African countries can accelerate their growth ambitions by being more active in the continent’s development process, President Kagame said yesterday at the 45th St. Gallen Symposium in Switzerland.
“Africa needs to work together, faster and more effectively and get ourselves out of this position where we are victims and people have to exercise their generosity and sympathy over us or fight over us. We need to be participants in this world and raise ourselves to the standard where we can develop our continent and our own countries,” Kagame said.
“I want to think that irrespective of challenges we live through, there are so many opportunities in Rwanda and Africa,” he added.
Under the theme, “Proudly Small,” this year’s symposium offered an opportunity to demonstrate that geographically small size does not signify a lesser impact. Giving the keynote address, President Kagame shared his view on the symposium’s theme.
“There are small countries, but there are no small people. It follows that thinking big, and acting big, are choices available to all of us. Size is not destiny,” the President said.
“Greatness is a choice available to any person, organisation, or nation. Big countries are capable of thinking small and acting small. Small countries can think big and act big, which is to say: With dignity and respect for others.”
Kagame also emphasised the importance of not being defined by one size but rather to be focused on inclusiveness.
“It has never occurred to me to be either proud or embarrassed of hailing from a small place. Nor do I believe that small entities are inherently better or worse than larger ones. All groups, after all, are made of up of individuals, one, after another, after another. This is the deeper meaning behind abstract concepts, like “inclusiveness”. Every person counts. What they think matters,” he said.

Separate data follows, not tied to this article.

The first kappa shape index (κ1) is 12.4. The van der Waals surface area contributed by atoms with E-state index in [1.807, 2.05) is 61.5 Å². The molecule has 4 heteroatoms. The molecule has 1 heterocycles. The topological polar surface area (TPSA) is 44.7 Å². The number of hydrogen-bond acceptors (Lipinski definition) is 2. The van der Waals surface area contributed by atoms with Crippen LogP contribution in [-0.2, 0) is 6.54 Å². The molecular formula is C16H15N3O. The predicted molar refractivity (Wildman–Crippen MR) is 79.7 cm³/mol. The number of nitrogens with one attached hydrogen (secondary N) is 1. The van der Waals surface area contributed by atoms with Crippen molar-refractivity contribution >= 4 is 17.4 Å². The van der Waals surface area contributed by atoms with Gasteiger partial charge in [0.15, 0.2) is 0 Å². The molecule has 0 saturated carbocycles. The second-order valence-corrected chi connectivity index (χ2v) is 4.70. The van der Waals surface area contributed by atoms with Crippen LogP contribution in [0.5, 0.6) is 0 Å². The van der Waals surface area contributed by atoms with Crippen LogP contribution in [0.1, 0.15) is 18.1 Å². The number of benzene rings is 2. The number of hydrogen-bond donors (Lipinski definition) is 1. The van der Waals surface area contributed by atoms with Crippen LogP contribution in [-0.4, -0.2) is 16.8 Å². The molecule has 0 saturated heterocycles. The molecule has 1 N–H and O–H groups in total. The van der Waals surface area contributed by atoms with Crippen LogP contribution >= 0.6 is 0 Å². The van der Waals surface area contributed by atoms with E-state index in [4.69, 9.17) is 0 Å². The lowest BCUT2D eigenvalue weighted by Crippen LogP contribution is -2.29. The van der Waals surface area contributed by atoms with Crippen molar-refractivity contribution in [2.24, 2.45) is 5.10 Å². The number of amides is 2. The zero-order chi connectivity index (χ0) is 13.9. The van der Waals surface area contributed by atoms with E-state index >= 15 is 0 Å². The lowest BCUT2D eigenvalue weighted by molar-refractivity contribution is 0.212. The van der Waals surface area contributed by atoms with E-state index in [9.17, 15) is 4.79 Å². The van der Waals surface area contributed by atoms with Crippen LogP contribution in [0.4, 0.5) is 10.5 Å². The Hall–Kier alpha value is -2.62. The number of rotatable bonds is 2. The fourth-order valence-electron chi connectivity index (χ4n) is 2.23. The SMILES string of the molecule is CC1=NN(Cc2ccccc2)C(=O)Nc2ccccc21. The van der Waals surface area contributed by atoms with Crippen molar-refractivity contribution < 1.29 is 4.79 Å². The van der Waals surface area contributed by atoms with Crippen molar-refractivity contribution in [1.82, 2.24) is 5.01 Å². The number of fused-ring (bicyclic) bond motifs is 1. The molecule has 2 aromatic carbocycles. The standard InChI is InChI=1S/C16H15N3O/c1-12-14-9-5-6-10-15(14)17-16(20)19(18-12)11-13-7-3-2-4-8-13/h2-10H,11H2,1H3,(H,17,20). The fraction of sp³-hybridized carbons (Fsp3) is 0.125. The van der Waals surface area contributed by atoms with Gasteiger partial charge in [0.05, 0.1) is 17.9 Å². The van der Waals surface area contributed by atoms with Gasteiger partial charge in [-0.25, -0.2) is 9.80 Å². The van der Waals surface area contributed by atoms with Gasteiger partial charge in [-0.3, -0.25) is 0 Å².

Kagame added that being small has provided advantage, including the opportunity to innovate and the ability to involve citizens equally.
President Kagame, however, pointed out that for smaller countries, there is no room for error.
“No one will rush to bail you out. In the grand scheme, the fate of a small place only really matters, to the people who live in it. We have to be responsible for ourselves. No amount of success will ever fully dilute this risk,” he said.
‘No room for errors in small states’
The President observed that larger entities have room for mistakes, which would have adverse effects on smaller entities. The effects, he said, can completely erase a country’s development gains, or even plunge it into war.
“These are the realities I have in mind, whenever I remind Rwandans that nobody owes us anything and that we can never afford to take our progress for granted,” he said.
Kagame also gave an insight into Rwanda’s recovery from the 1994 Genocide against the Tutsi that left a million dead.
Sharing Rwanda’s path to reconstruction, the President said that Rwanda’s approach is focused on inclusiveness, building consensus, taking responsibility, and being accountable for results.
“If Rwanda can transcend its tragic history, then anyone can. More than ever, we are all in the fight together. Globalization means that opportunities spread faster and farther. No matter how intractable today’s global challenges may seem, we should meet them with confidence and optimism,” he said.
“Big or small, we inhabit the same small world, and so we have to make the right choices, for the right reasons, for ourselves and for each other.” President Kagame said.
Asked what advice he may have for today’s youth, President Kagame spoke on the turmoil surrounding demands and expectations of youth across the world.
“Young people making all kinds of demands is within their right. But the demands young people rightly make should be accompanied by responsibility they should assume for themselves bearing in mind others. They should be aware of investments they need to make for themselves in order to realise being where they want to be.”
“Young people have expectations, but it shouldn’t be expectation to be delivered by others, but should be delivered by them too.”
The St Gallen Symposium is a platform for dialogue on key issues in management, the entrepreneurial environment and the interfaces between business, politics and civil society.
Each year, the International Students’ Committee (ISC) of the University of St. Gallen in Switzerland chooses an annual topic from the realms of management, politics and society.
The aim is to capture the most relevant debates currently shaping the world.